For now, set your grid_space and kmax. Your grid space must be a multitude of your raster pixel size. If we assume you are using a pixel size of 5 meter, a grid_space of 10 meter and a kmax of 4, then your biggest calculations cells will become 80 meters high and wide. The next section shows you how to add local grid refinement.

4.2.4. Local grid refinement

Adding local grid refinement allows you to calculate the flow of water in a certain area in greater detail while maintaining larger calculation cells in other areas. This way you can keep the model as fast as possible. Generally speaking, you will use grid refinement in areas of your model where you expect high variability in water levels and flow. For instance, near a breach location, levee or river bent. In other areas, like a floodplain or relatively flat farm land, you can use larger cells as they tend to flood quite gradually. You have two options to add local grid refinement: #. by drawing polylines and storing them in the v2_grid_refinement table in your spatialite database; #. by drawing polygons and storing them in the v2_grid_refinement_area table in your spatialite database. Any calculation cell that is intersected by a grid refinement line will be split until it meets the given grid refinement. You can set the refinement level for every line segment or polygon. Set it to 1 for your smallest calculation cell equal to grid_space.

You will not be able to see the resulting computational grid until after you upload your model.

4.2.5. Levees or obstacles

Flow from one calculation cell to the next is determined at the edge of each cell and depends on the local pixel values along the edge. In the case of a thin levee this could mean your calculation cell edges don’t align with the highest pixel values of the levee. This means 3Di will not pick up on the correct height of the levee. To solve this problem, you must add levees or obstacles to your model as a vector , i.e. a polyline, in your spatialite database in the tables v2_levee or v2_obstacle. Both tables allow you to set the minimum crest level at the edge of a calculation cell. The location of the polyline you draw determines which edges are affected. The image below shows an example.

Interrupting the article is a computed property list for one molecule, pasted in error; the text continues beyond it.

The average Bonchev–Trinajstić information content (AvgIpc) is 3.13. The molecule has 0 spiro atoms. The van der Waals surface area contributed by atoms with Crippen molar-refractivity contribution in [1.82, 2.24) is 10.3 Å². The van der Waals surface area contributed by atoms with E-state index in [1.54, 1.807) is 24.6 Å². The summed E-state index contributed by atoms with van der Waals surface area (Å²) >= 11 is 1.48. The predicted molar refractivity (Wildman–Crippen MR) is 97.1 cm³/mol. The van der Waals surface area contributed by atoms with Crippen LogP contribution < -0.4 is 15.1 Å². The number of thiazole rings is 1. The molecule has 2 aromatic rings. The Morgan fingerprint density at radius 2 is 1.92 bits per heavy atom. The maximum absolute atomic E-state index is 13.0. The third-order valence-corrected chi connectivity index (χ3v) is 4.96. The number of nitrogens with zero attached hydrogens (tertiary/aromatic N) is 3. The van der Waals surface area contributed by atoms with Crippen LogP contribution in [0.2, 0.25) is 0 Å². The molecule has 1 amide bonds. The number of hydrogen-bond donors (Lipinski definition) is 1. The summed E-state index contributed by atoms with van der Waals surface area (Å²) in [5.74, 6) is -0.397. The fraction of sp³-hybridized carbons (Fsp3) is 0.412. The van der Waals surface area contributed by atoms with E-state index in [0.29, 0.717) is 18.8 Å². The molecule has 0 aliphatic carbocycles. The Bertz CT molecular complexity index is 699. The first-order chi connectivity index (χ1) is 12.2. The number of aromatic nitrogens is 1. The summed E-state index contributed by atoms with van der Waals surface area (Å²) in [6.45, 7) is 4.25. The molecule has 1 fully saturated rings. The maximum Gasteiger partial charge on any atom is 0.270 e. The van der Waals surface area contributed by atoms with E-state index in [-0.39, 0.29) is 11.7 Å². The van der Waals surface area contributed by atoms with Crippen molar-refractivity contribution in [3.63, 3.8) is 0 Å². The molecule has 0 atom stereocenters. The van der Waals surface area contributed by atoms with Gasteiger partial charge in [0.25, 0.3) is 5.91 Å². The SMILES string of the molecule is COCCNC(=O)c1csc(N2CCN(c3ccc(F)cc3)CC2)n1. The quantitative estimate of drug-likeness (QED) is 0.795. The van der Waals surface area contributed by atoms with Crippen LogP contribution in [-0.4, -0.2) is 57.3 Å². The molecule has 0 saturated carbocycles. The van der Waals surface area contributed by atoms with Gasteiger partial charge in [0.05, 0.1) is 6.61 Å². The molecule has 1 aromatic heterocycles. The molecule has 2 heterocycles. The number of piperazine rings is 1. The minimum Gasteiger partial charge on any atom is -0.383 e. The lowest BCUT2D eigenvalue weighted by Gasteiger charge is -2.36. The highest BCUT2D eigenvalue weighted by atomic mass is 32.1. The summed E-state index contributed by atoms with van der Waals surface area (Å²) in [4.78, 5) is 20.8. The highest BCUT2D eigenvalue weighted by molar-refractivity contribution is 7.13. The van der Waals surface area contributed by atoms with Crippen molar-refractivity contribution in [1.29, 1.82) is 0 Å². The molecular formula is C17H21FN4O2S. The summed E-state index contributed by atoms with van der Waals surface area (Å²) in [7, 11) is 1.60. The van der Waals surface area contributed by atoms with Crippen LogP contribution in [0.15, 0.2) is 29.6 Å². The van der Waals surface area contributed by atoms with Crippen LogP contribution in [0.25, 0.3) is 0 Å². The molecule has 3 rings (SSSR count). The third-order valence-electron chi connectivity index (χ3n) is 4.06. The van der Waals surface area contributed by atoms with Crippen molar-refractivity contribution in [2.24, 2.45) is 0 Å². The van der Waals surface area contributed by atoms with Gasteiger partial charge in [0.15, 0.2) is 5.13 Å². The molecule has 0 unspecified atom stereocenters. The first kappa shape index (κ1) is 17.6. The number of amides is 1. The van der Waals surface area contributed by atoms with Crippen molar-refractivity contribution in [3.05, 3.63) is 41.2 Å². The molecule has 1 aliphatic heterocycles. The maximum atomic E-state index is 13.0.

Levee in quadtree

Levee in computational grid

The table v2_levee works similar to the v2_obstacle but allows you the set some additional parameters that are used to simulate a breach. When the 2D-levee varies in height you can use different line segments. Make sure all your levee segments are drawn within the extent of your raster-files.

More information about levees or obstacles can be found in Obstacles, Levees and Breaches.

4.2.6. Breach locations

There are two ways to add breach locations to a model, manually for each breach or automatically for selected channels. In both cases the table v2_connected_pnt and v2_calculation_points must be filled completely and correctly. The calculation points are points on which 3Di will place water level calculation points. The connected points refer to these calculation points by a unique id. The location of the connected points marks the location where the 1D2D connection is made to the 2D computational grid. If a straight line between the calculation point and the connected point crosses a 1D-levee, a breach location is generated.

To add a breach location next to a levee you have to have a model that has a connected channel and at least one levee. The Modeller Interface can be used to add breach locations to your model.

No actual breach points will become visible for either of these options in QGIS. These will only become visible on the 3Di web portal.

More information about breaches can be found in Breaches.